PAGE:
1. Thanks Scott for your reply. 1st question: The prop on the leading edges look good. 2nd question: I have 12 Plano boxes, 5 rods, and two life jackets in the front of the boat. So I don’t have alot of weight. 3rd question: I measured the boat pad the following way. I first put a 4-ft level under the boat and center of the running pad. I then had my wife go up or down with the trailer jack until the running pad was level. I then lowered the the outboard with a bullet level on the lower unit until it was level. I used my 4-ft level as a straight edge, running it from the pad past the lower unit, I measured from the level edge to the center on the nose cone. The factory set my motor at 3″ below pad. At this setting i got 62.3 MPH. I went up a 1/4″ inch ( 2-3/4″ ) hole shot was good still 62.3. I went up 1/ 4″ more ( 2-1/2″ ) with the same 62.3 MPH. I then went 1/4″ below factory setting ( 3-1/4″ ) and got 65.2 MPH. I then went down 1/4″ more to ( 3-1/2″ ) speed dropped back down to 62.3 MPH. I did not go down any more. I set the motor height at 3-1/4″ below pad. The boat runs flat at all those settings. The bow never lifts high.

        1. Shane,

          Okay, so you have a good prop, little weight in the bow, and you’ve figured out the right engine height with the Fury. Thanks for listing the factory setting and what happens to your performance at the various heights. Your information is helpful for others to understand the dynamics between engine height and prop styles and how 1/4″ movement in engine height can affect overall boat performance. The 3″ factory setting might work better with a Tempest Plus due to 14-5/8″ diameter and the amount of cup wrapped around the blade tips. The Bravo I XS is larger than the Tempest so I would recommend you adjust your engine height in 1/4″ increments for peak performance. Earlier I recommended a 25″ pitch Bravo I XS. It’s a hard call but you might be able to run a 26″ pitch. The Fury’s run tall in pitch compared to the Tempest Plus so typically you move down 1″ of pitch when moving from a Tempest to the Fury. The Bravo I XS is designed to allow for a 1″ pitch increase when moving from a Tempest Plus to the Bravo I XS. So, if your running a 24″ Fury then you might be able to hit the same 5900 RPM with a 26″ Bravo I XS. Your optimal engine height might end up 1/2″ higher than the current height. This could also increase RPM. The 25″ pitch Bravo I XS will add 100 RPM over the 24″ pitch Fury. Nothing is black and white when it comes to propellers. Variables with boat design, weight, load displacement, engine HP, engine height, propeller style etc… all come into play. I’m hopeful this information is useful.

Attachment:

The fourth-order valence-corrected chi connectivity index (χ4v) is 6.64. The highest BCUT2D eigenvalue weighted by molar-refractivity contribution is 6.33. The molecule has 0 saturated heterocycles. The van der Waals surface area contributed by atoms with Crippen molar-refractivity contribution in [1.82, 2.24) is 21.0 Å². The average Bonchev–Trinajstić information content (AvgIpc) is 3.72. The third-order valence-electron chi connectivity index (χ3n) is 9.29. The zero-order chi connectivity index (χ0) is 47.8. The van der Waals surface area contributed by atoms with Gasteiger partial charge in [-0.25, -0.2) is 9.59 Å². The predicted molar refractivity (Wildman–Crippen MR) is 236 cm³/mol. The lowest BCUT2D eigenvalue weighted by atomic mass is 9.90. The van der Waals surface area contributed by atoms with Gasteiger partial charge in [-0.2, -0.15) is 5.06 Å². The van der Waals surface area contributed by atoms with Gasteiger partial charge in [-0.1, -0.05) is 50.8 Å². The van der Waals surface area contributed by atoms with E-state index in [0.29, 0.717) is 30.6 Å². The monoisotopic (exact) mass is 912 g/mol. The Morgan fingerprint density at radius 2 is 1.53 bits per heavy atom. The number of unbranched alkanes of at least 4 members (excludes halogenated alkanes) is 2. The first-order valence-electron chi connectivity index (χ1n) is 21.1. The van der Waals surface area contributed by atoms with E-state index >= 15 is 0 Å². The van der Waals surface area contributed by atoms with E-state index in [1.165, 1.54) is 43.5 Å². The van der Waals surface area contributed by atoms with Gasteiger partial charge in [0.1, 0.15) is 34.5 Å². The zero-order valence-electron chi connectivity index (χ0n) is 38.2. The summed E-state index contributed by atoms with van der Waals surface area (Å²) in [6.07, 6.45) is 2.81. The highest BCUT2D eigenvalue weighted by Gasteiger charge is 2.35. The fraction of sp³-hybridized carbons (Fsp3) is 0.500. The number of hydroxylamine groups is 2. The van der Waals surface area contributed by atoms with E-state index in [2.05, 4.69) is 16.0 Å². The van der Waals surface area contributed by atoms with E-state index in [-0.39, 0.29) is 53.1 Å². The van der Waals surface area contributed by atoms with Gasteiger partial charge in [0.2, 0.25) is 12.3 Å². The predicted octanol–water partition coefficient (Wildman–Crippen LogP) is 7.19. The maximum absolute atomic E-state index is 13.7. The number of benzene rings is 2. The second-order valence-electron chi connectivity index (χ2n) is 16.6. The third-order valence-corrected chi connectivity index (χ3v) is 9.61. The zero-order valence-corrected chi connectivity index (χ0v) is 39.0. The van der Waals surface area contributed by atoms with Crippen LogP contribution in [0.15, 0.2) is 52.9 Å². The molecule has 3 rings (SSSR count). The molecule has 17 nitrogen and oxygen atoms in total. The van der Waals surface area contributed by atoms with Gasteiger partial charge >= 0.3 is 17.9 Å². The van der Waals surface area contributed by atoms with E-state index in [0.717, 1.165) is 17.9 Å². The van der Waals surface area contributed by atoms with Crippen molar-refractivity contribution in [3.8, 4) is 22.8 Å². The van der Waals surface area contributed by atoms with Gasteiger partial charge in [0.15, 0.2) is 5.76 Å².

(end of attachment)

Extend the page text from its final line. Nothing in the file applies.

All the best,

          Scott

  16. Scott

    I have a 32′ Seavee with twin 275 Verados with 1.85 new style 5.44 gear cases running 19″ Rev 4 props. the boat has a great hole shot and decent midrange fuel economy. I run 40mph at 4900 rpm and top out at 56mph at 6350 rpm. Would i be able to run the Bravo 1 FS ? The boat rides really well with Rev 4 but I cant get the bow up much at all when trimming. Thoughts ??

    Best Regards

    Mike

    1. Mike,

      The Rev 4 props hook up extremely well on Seavee’s. The cup wrapped around the trailing edge enhances their holding power. I’ve had some Mercury dealers contact me who have seen good results with the Bravo I FS on Seavees. Unfortunately, we don’t have any numbers to share with you. The Bravo I FS are limited to 22″ pitch. Even though you can move up one inch of pitch, The Bravo I FS will be too tall in pitch for your set up. The engine’s RPM will drop 200 to 300 at WOT, bringing the RPM toward the bottom end of your recommended engine operating range.